There was a guy in Baltimore, about an hour and 15 minutes from here who said I was out of my mind if I thought he’d travel that far to meet me. He went to the trouble to write that.
There was a nice guy from D.C.. We wrote back and forth for a while, then progressed to the phone. He was smart and had a great job and was approaching retirement. And was a teensy hard of hearing. We agreed to meet halfway in Gettysburg. Though we didn’t have the chemistry required, we kept in touch and shared our stories. I encouraged him to write his down, because he’d been at this for a long time.
I borrowed part of one of his stories for a screenplay. He had advanced to talking with one woman he kept inviting for jazz concerts. Finally she wanted to meet for a last minute dinner. He agreed. But it turned out to be a big family gathering. He was seated across from her at a long table. And after a few drinks she stood up at about 6 feet (He was about 5’7”). She, covered in snake tattoos from neck to toe, reached over the table and planted a sloppy kiss on the guy. Then she ignored him. Turned out her ex-husband was there and she just wanted to piss him off. Men have stories too. He was a nice man and some women were really mean. He moved to Florida. We exchanged Christmas cards for a while.
Back to my search. At first it’s kind of fun, in spite of the snarky guys. There’s that little attention thing that goes on. Tiny possibilities.
For a while I wrote back and forth with a man who was a sheriff in Colorado, or something official. He was sweet. And if there’s one quality I finally need in a man it’s kindness and he seemed capable of that first of all. I don’t remember if we advanced to the phone. It doesn’t take long to fall off the rule list and use your own email because remembering to check another account gets to be a drag. Then you forget, and you piss people off because you haven’t responded. Colorado was going to be in New York, which is an easy trip for me. But he never made that happen. He was very shy about his appearance. Maybe he was just doing this for some sort of pretend dating. Many do. Maybe he was in jail. Some are.
I was out in California and Washington that summer so arranged to meet a pilot on my way north. He showed up in dirty shorts and some race track t-shirt. Now I wasn’t dressed like Princess Grace but I made a tidy effort. He talked about all his campers (I’m fine with that) and his machine shop (fine with that too, my father was a machinist). I was driving up to Port Angeles, and he offered to fly his plane up there and take me to the San Juan Islands for lunch. I had never done that and was tempted. But being in a small plane at 10,000 feet with a total stranger didn’t seem so smart. Of course I never heard from him again.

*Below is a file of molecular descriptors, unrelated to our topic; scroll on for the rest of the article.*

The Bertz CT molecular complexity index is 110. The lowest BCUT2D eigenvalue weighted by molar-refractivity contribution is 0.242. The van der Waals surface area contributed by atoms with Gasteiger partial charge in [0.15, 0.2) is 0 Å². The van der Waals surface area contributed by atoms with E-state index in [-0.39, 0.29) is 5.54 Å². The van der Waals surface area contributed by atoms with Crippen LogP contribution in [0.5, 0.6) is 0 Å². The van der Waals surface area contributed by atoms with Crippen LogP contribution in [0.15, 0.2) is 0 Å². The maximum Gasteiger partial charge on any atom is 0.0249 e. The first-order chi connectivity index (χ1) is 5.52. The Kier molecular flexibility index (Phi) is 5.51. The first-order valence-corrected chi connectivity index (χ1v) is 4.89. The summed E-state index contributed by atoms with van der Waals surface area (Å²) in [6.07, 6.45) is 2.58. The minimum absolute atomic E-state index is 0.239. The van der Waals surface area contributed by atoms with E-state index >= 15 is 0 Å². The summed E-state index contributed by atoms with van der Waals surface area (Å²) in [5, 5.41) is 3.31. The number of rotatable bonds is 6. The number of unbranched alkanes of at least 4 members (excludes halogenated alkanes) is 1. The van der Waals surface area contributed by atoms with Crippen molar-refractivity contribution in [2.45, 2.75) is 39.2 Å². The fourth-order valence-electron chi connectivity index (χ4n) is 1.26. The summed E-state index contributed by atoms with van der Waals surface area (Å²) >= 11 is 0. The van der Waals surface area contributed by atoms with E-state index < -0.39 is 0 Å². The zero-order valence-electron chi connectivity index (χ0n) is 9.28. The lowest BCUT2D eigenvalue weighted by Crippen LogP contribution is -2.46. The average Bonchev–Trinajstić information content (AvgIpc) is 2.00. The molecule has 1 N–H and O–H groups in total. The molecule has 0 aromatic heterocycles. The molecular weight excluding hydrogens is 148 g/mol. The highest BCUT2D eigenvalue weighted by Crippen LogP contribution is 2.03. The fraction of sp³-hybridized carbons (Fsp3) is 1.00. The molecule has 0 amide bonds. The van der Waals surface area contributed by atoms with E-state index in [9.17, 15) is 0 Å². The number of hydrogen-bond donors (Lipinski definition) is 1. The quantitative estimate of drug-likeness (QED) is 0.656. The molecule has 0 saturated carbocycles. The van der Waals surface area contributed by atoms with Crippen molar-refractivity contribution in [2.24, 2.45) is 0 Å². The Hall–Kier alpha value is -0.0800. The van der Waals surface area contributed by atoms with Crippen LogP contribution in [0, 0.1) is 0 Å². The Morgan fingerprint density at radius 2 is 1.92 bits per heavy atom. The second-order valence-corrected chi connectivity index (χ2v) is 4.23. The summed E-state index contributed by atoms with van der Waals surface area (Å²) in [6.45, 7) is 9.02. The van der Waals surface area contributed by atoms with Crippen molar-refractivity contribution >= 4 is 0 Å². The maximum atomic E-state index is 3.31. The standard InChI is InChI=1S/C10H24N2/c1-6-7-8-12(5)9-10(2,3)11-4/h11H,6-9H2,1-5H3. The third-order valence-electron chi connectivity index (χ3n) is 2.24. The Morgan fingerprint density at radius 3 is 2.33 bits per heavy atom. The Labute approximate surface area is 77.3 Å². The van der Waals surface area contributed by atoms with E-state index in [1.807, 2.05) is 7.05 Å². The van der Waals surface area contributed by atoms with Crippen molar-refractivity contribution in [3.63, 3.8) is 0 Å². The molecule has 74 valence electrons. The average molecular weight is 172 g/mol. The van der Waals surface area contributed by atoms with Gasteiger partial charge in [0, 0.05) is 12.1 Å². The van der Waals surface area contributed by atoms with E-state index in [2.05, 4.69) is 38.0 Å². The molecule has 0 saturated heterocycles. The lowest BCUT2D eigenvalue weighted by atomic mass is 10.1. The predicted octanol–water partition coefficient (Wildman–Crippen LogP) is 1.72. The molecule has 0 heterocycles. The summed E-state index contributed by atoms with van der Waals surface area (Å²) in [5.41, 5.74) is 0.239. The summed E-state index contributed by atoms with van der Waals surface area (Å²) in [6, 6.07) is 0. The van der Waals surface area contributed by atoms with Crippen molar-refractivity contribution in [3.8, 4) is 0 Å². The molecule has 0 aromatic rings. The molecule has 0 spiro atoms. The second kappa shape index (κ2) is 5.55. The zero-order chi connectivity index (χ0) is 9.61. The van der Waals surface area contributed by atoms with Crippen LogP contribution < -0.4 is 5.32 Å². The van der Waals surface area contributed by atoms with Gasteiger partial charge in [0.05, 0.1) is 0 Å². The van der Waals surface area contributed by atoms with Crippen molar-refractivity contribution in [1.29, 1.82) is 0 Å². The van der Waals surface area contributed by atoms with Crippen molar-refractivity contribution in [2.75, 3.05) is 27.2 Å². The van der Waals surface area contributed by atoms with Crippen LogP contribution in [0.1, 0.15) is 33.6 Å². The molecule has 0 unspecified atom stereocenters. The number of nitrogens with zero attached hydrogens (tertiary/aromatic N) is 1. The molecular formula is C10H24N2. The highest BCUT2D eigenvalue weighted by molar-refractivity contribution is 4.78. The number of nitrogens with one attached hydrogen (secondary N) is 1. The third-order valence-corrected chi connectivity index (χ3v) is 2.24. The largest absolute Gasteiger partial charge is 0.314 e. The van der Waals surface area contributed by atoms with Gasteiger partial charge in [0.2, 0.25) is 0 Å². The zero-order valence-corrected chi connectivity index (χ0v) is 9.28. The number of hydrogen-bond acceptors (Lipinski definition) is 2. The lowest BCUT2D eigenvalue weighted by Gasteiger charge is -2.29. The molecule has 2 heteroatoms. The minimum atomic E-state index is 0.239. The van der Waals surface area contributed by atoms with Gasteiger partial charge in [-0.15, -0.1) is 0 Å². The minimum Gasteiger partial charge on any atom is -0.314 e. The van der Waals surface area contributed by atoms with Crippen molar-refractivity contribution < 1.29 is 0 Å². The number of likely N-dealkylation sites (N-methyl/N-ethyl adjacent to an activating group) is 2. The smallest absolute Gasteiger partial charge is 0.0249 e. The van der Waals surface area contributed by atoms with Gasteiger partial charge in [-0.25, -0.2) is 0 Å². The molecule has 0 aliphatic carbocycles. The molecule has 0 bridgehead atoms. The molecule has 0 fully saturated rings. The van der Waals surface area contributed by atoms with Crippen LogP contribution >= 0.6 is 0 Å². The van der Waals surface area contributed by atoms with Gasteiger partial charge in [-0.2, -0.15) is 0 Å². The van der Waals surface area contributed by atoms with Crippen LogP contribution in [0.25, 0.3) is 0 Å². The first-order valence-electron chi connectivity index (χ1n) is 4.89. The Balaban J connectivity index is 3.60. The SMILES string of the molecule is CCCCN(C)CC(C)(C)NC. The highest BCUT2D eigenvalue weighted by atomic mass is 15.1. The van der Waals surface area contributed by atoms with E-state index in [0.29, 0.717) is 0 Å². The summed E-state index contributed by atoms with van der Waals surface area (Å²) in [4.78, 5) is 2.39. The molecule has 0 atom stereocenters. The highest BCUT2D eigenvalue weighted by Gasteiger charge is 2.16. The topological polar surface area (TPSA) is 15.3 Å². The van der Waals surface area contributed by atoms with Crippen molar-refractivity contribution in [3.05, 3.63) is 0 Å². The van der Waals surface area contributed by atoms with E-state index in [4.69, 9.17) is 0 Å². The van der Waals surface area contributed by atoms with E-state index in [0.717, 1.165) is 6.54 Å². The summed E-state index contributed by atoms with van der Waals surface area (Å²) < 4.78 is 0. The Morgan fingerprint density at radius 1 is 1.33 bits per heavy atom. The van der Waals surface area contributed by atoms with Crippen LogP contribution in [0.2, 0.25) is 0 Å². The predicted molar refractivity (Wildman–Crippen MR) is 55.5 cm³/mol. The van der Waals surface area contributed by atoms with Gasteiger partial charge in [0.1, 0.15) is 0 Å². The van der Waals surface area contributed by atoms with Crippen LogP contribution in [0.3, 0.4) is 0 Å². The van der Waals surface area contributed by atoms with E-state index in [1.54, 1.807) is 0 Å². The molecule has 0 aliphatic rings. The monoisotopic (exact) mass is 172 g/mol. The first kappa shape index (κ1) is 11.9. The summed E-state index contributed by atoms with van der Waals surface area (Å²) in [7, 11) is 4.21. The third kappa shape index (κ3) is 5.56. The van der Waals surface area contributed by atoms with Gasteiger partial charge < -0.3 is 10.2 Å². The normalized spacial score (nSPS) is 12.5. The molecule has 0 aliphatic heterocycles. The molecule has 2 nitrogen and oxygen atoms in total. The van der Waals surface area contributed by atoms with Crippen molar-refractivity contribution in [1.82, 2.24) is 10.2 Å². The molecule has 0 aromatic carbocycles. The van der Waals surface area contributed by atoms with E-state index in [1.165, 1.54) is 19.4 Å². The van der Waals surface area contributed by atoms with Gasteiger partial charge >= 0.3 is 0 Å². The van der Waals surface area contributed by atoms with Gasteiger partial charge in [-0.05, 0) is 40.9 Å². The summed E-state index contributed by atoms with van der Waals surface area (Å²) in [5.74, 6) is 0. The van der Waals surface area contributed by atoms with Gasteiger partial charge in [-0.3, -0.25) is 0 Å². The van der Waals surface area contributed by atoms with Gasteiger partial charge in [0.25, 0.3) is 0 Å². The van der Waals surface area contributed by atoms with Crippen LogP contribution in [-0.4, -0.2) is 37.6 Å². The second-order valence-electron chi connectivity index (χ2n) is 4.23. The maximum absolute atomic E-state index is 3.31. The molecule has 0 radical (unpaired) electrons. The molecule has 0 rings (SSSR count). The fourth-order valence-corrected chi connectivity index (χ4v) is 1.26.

On that trip I talked with the humorous German contractor who lived on Vancouver Island. It’s just a ferry ride to Port Angeles to meet. He made no effort.
Then there were two others from out west. One had homes in both Nevada and California, a retired pilot. There is a pilot theme because I never quite got my own license. His emails were delightful, self-deprecating and glib. Qualities I appreciate. He made me chuckle. But the pictures he posted were all from a distance. He looked trim compared to his giant van, but what did he look like? I asked for more of a close up.
All my friends married for 30 or a hundred years, were fascinated by this process. So one friend was with me when his new picture arrived. It was one of those giant photos that fills the screen with anticipation from the top down, and when it got to his face we both gasped. He was trim and not bad looking at all, but he had what we could only describe as a snaggle tooth. I was not deterred. His emails were so delightful.
He and I advanced to talking and he, the former pilot, arranged to fly out and meet me and visit his childhood home in New Jersey. (Reading this you should be seeing red flags right now. Remember the rules?)
So he flew into Newark where we would meet. He reserved separate rooms at a hotel that I had a miserable time finding. We had dinner where he brought a bottle of wine all the way from California. It’s possible I may have asked if he thought they didn’t sell wine in New Jersey.
The next day I was driving him to his childhood home and to the graves of his parents. We were meeting for breakfast in the morning. But instead he wanted to get on the road. He was annoyed when I stopped at a drug store for a cookie.
When I was about 23 I learned to drive in New York in rush hour traffic. It’s second nature. But his knuckles were white and he kept fake braking and holding on to the overhead handle.
After many mishaps we found his childhood home and I urged him to knock on the door. Most of the time people are thrilled to meet anyone who grew up in their house. Ridiculous he said and nearly ran back to the car. I remained cheerful.